10 October 2013, GENEVA –
The results of the first-ever UN global survey of persons living with disabilities on how they cope with disasters, illustrates why they die, or are injured, in disproportionate numbers in disasters. An estimated 15% of the world’s population lives with some form of disability.
Whether in multi-hazard prone United States of America or Bangladesh, earthquake-prone Italy or flood-prone Thailand, people living with disabilities across the world say they are rarely consulted about their needs and only 20% could evacuate immediately without difficulty in the event of a sudden disaster event, the remainder could only do so with a degree of difficulty and 6% would not be able to do so at all.
If given sufficient time, the percentage of those who could evacuate with no difficulty rises from 20% to 38% but 58% feel they would still have either some, or a lot of, difficulty while 4% would still not be able to evacuate.
The fact that the percentage of those who could evacuate with no difficulty almost doubles if they are given sufficient time, underlines the importance of early warning systems and ensuring that warnings reach all members of the community regardless of any mobility or communication challenges.
The Head of the UN Office for Disaster Risk Reduction (UNISDR), Margareta Wahlström, said: “The results of this survey are shocking. It clearly reveals that the key reason why a disproportionate number of disabled persons suffer and die in disasters is because their needs are ignored and neglected by the official planning process in the majority of situations. They are often left totally reliant on the kindness of family, friends and neighbours for their survival and safety.
“I would like to express my gratitude to the 5,450 people from 126 countries who have made the effort, sometimes with the help of a relative or friend, to fill in this survey which provides us with a new insight into how to build a world more resilient to disasters for both disabled and able-bodied people.
“UNISDR will ensure that their knowledge and experiences are taken fully into consideration at the 2015 World Conference on Disaster Risk Reduction when UN Member States meeting in Japan will adopt a new global framework for disaster risk reduction to replace the current Hyogo Framework for Action.”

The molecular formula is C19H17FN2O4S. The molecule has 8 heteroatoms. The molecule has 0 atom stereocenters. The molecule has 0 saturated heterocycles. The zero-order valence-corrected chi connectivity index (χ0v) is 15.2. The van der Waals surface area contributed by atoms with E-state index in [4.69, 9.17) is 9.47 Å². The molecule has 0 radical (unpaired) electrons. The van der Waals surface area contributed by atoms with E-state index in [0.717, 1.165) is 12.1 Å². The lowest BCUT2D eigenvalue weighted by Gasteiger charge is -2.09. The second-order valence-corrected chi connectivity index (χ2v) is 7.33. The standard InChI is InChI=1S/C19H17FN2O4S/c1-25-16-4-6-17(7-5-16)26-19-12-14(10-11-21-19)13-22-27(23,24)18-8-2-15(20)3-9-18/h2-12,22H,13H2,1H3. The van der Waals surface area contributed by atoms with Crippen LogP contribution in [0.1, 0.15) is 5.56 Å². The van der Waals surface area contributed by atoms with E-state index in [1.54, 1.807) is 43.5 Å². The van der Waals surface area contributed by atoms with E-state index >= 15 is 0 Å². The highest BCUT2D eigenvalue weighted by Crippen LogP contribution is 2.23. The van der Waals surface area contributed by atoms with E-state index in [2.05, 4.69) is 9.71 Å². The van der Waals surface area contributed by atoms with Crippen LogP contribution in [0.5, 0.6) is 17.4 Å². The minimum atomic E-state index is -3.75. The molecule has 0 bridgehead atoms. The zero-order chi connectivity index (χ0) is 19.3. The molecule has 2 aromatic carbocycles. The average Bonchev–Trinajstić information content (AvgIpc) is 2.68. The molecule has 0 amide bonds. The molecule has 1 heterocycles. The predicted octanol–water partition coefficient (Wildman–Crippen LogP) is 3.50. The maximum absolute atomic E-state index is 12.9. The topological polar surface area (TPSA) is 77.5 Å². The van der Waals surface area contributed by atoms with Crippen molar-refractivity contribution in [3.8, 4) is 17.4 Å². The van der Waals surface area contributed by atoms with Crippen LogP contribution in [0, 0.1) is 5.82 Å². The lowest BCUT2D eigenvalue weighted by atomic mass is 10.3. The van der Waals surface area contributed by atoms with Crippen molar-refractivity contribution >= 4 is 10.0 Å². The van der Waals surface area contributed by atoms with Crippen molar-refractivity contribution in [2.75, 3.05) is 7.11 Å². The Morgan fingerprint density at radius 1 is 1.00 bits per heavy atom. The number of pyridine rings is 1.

The top five hazards or disaster risks faced by survey respondents were floods, 54%; extreme weather, 40%; tornados, 39%; drought, 37%; and earthquakes, 27%.
The challenges of evacuation are obvious from the high percentages of survey respondents who have a degree of difficulty either hearing (39%) or seeing (54%), walking or climbing steps (68%), and difficulty communicating (45%).
The 22-question survey also highlights that 71% of respondents have no personal preparedness plan for disasters and only 31% always have someone to help them evacuate while 13% never have anyone to help them.
Just 17% of respondents were aware of a disaster management plan in their city/town/ community and just 14% said they had been consulted on it.
At the same time, 50% of respondents expressed a wish to participate in community disaster management while a further 21% were not sure, and 24% said no.
The responses received in time for analysis in advance of International Day for Disaster Reduction on October 13, were 52% female and 48% male. UNISDR has decided to continue the survey until the end of the year to expand the sample.
Some personal responses:
“If I have prior knowledge bad weather is going to occur overnight, I sleep in my wheelchair so that I can take cover quickly.”
“Would take my service dog and go in my bathroom for tornado.”
“Because I can’t hear sirens, when there is severe weather, I have to stay awake to watch storms until all gone.”
“I stock up on circulatory medicine, legwarmers, heat pads and try to save up enough for extra heating bills during cold spells in the winter. I try to have enough supplies that don’t rely on electricity in case of power outages.”
Recommendations from respondents for the next global agreement on disaster risk reduction:
Community awareness – people need to think about the needs of their neighbours and realize the potential issues people living with disabilities will face in the event of a catastrophe,;
Wheelchair access is needed for evacuations and there’s a need for access to electricity in all emergency shelters;
Inclusion of disability must be a central concern in all emergency communications;
Offer disaster risk reduction apps on the phone for people with disabilities;
Appropriate accommodation to meet the needs of people living with disabilities in emergency shelters;
A solid plan for replacement of life-saving medications during emergencies;
Cost-effective technologies to help disabled people evacuate buildings;
In emergency situations, “don’t work with colors or small letters, I am colour blind”;